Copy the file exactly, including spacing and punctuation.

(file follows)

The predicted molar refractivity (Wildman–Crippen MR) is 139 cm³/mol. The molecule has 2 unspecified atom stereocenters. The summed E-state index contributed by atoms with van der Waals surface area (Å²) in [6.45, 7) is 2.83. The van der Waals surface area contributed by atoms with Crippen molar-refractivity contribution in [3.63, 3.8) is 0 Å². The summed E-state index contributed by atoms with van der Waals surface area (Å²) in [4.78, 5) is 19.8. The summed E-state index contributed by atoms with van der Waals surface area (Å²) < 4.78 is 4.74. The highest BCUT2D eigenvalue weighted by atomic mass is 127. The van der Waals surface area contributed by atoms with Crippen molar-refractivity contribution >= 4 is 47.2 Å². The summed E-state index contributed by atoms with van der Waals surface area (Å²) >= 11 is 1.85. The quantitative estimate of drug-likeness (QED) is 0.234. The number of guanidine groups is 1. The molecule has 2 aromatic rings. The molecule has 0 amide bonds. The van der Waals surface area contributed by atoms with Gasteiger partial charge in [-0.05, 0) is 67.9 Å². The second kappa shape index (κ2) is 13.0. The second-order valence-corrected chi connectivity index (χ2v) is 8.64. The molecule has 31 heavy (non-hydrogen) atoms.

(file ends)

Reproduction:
The predicted molar refractivity (Wildman–Crippen MR) is 139 cm³/mol. The molecule has 2 unspecified atom stereocenters. The summed E-state index contributed by atoms with van der Waals surface area (Å²) in [6.45, 7) is 2.83. The van der Waals surface area contributed by atoms with Crippen molar-refractivity contribution in [3.63, 3.8) is 0 Å². The summed E-state index contributed by atoms with van der Waals surface area (Å²) in [4.78, 5) is 19.8. The summed E-state index contributed by atoms with van der Waals surface area (Å²) < 4.78 is 4.74. The highest BCUT2D eigenvalue weighted by atomic mass is 127. The van der Waals surface area contributed by atoms with Crippen molar-refractivity contribution >= 4 is 47.2 Å². The summed E-state index contributed by atoms with van der Waals surface area (Å²) >= 11 is 1.85. The quantitative estimate of drug-likeness (QED) is 0.234. The number of guanidine groups is 1. The molecule has 2 aromatic rings. The molecule has 0 amide bonds. The van der Waals surface area contributed by atoms with Gasteiger partial charge in [-0.05, 0) is 67.9 Å². The second kappa shape index (κ2) is 13.0. The second-order valence-corrected chi connectivity index (χ2v) is 8.64. The molecule has 31 heavy (non-hydrogen) atoms.